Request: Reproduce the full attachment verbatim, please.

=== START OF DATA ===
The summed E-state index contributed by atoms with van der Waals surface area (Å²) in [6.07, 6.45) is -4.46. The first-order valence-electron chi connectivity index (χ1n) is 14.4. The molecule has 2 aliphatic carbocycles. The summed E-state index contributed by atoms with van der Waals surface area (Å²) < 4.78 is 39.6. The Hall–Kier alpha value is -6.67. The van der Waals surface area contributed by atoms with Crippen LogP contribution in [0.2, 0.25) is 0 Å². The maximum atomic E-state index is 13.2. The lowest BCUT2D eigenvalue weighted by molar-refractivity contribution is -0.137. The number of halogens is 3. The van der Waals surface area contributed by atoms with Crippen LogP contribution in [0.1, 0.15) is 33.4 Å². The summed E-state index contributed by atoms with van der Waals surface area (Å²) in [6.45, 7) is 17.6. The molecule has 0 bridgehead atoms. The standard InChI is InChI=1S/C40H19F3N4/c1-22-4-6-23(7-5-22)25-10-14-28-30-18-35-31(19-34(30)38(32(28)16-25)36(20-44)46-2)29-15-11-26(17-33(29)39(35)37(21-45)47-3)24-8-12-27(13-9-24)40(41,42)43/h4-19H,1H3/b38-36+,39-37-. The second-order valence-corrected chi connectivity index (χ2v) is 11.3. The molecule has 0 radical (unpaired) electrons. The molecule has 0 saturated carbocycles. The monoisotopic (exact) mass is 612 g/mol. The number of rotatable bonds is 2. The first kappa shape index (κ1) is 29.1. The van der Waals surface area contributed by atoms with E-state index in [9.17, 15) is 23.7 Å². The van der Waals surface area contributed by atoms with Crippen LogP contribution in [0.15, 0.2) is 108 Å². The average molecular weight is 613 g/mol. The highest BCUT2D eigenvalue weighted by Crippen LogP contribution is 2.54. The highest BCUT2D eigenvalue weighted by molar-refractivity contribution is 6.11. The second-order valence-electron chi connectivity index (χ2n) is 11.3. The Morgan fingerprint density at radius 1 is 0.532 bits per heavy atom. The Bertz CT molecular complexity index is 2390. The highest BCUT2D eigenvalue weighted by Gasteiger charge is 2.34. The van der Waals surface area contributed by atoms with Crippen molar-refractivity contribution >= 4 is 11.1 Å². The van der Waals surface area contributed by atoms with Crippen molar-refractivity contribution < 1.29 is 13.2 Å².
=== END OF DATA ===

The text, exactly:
The summed E-state index contributed by atoms with van der Waals surface area (Å²) in [6.07, 6.45) is -4.46. The first-order valence-electron chi connectivity index (χ1n) is 14.4. The molecule has 2 aliphatic carbocycles. The summed E-state index contributed by atoms with van der Waals surface area (Å²) < 4.78 is 39.6. The Hall–Kier alpha value is -6.67. The van der Waals surface area contributed by atoms with Crippen LogP contribution in [0.2, 0.25) is 0 Å². The maximum atomic E-state index is 13.2. The lowest BCUT2D eigenvalue weighted by molar-refractivity contribution is -0.137. The number of halogens is 3. The van der Waals surface area contributed by atoms with Crippen LogP contribution in [0.1, 0.15) is 33.4 Å². The summed E-state index contributed by atoms with van der Waals surface area (Å²) in [6.45, 7) is 17.6. The molecule has 0 bridgehead atoms. The standard InChI is InChI=1S/C40H19F3N4/c1-22-4-6-23(7-5-22)25-10-14-28-30-18-35-31(19-34(30)38(32(28)16-25)36(20-44)46-2)29-15-11-26(17-33(29)39(35)37(21-45)47-3)24-8-12-27(13-9-24)40(41,42)43/h4-19H,1H3/b38-36+,39-37-. The second-order valence-corrected chi connectivity index (χ2v) is 11.3. The molecule has 0 radical (unpaired) electrons. The molecule has 0 saturated carbocycles. The monoisotopic (exact) mass is 612 g/mol. The number of rotatable bonds is 2. The first kappa shape index (κ1) is 29.1. The van der Waals surface area contributed by atoms with E-state index in [9.17, 15) is 23.7 Å². The van der Waals surface area contributed by atoms with Crippen LogP contribution in [0.15, 0.2) is 108 Å². The average molecular weight is 613 g/mol. The highest BCUT2D eigenvalue weighted by Crippen LogP contribution is 2.54. The highest BCUT2D eigenvalue weighted by molar-refractivity contribution is 6.11. The second-order valence-electron chi connectivity index (χ2n) is 11.3. The Morgan fingerprint density at radius 1 is 0.532 bits per heavy atom. The Bertz CT molecular complexity index is 2390. The highest BCUT2D eigenvalue weighted by Gasteiger charge is 2.34. The van der Waals surface area contributed by atoms with Crippen molar-refractivity contribution >= 4 is 11.1 Å². The van der Waals surface area contributed by atoms with Crippen molar-refractivity contribution < 1.29 is 13.2 Å².